The university is and must be a site for the free expression of ideas. The following statement affirms vigorous support of academic freedom and the exercise of free speech, including demonstrations and protests, in a manner that protects the rights and safety of all members of the campus community. It is designed to guide all members of the campus community.

The University of Puget Sound fully embraces, supports, and defends academic freedom as a fundamental expression of its mission and core values as a liberal arts college and according to the First Amendment right to free speech.

The community standards to which we ascribe as members of the faculty, staff, and student body call upon us to promote academic freedom and free speech and do so in a manner that protects all members of the campus community's rights and safety. Our commitment to the free exchange of ideas includes the right to assemble, protest, and demonstrate in accordance with university policies designed to respect the rights, promote dignity, and protect the safety of campus members and guests.

Controversial topics

  • Both in and out of the classroom, the right to free expression extends to all ideas—including those that spark disagreement, are known to be false, or are antithetical to liberal arts ideals—but not to those that are discriminatory or defamatory.
  • Per guidelines established by the American Association of University Professors, professors may choose to restrict engagement in controversial topics during class time that is unrelated to course content.

Protests and demonstrations

  • All such events (including those that involve participation by alumni, local community members, or others) must be sponsored, organized, and/or led by current students, faculty, or staff members.
  • Members of the campus community involved in a protest or demonstration are responsible for their academic requirements and/or employment obligations.
  • The university will preserve space on campus for campus-sponsored demonstrations or protest to occur. If a demonstration or protest causes a material disruption to a campus event or essential operation, a representative of the college may ask those involved to relocate to an alternate location or modify activities otherwise to not interfere with the rights of others, including the right to listen.
  • Individuals or groups who fail to comply with such requests violate college policies and may be subject to applicable conduct and safety policies (see below).
  • A material disruption is defined as interfering with university events, operations, or services in a manner that intimidates or infringes upon the rights of others, including impeding the ability of others to attend, see, hear, speak, access, or participate in events or activities; or materially threatening the safety of persons or property.
  • Protesters may neither impede nor harass pedestrians or vehicular traffic or deny or obstruct the use of pathways, offices, or facilities used by students, faculty, staff, or campus visitors.

Distribution and public posting of materials

  • Members of the campus community are welcome to distribute and/or display material in accordance with university policies.
  • Distribution or posting of materials should not materially obstruct or disrupt classes, events, or other college operations. It interferes with others' ability to see, hear, speak, access, or participate in events or activities.
  • Distribution or posting of material that harasses or defames individuals or groups is not permitted. Defamation (also known as libel or slander) is a legal term defined in part as statements proven to be both false and damaging to another’s reputation. There is a higher burden of proof for public officials and figures.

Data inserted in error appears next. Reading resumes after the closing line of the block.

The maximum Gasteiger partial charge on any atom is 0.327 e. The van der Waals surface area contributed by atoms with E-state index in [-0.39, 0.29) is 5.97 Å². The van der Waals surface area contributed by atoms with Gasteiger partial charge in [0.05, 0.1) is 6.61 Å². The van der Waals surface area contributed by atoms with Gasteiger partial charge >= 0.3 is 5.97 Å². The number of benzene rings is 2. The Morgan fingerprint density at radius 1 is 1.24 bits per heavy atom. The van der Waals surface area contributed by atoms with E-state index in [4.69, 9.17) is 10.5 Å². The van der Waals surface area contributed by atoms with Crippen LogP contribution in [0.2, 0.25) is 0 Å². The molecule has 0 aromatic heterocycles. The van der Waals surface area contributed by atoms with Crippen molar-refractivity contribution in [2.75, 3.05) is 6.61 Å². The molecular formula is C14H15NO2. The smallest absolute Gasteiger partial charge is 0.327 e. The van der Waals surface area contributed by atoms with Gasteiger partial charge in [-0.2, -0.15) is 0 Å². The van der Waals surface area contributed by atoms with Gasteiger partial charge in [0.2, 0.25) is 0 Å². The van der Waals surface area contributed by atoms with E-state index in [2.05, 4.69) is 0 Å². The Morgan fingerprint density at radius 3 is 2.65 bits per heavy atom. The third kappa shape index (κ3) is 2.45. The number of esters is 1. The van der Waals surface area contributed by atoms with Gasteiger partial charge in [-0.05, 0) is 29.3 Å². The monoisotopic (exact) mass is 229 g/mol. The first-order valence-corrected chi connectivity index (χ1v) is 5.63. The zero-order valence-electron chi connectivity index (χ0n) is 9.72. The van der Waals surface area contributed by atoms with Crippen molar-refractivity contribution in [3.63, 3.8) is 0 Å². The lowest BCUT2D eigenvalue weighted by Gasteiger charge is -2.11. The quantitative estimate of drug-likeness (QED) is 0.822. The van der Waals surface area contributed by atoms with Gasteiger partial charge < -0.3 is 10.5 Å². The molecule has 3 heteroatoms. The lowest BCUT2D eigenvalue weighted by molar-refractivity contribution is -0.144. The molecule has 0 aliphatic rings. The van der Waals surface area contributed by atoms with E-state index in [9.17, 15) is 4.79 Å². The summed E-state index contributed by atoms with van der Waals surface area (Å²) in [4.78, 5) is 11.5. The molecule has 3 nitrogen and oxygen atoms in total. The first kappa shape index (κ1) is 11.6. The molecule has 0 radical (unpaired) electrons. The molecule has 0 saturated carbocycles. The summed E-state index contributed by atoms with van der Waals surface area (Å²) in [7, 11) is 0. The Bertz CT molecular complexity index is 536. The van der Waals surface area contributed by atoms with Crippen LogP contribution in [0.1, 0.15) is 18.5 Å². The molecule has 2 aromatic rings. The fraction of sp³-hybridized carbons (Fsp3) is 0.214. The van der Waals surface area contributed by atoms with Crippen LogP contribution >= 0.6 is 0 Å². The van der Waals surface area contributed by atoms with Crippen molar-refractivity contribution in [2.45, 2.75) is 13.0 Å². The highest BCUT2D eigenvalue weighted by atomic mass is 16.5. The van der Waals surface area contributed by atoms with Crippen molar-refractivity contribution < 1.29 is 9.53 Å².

• Material that is defamatory or harassing should be removed upon discovery and reported to college officials.
  • Postings must comply with existing college policies designed to protect the safety of persons and property (including those that specify on what surfaces and with what substances postings can be made) and are defined as those made in contexts both physical (i.e., walls, doors, sidewalks) and electronic (i.e., blogs, websites, social media).
  • Anonymous authors exercising the right to free expression are responsible for the content of their speech or other forms of expression.
  • Absent the ability to contact those responsible for anonymously-authored and posted or distributed material; any campus community member may remove or delete such material at any time.
  • All physical postings will be removed at the end of the event to which they are related.

Representing the university

Every person has the right to have an opinion and state it publicly. Members of the campus community are encouraged to make clear in their public expressions, writings, demonstrations, or posts if they are speaking on behalf of a group or the university as a whole, or if they are speaking only for themselves and sharing thoughts that do not necessarily represent the views of the university or the university community as a whole.

Time, place, and manner

University officials have the right and responsibility to limit the time, place, and manner of protests or demonstrations to ensure that they do not censor or obstruct the exchange of ideas or place individuals or campus property at risk. Criteria to be considered before requesting the relocation of a protest or demonstration include:

  • Is personal safety at risk?
  • Is the property at risk?
  • Is the ability of others to see, hear, or speak disrupted to such a degree that they cannot exercise their rights to free speech and freedom of movement?

Adherence to law and policy

Any action or communication that violates university policy or federal, state, or local law is prohibited.

Related information

Initial Posting Date: 3/2019
Contact: Vice President for Communications and Chief of Staff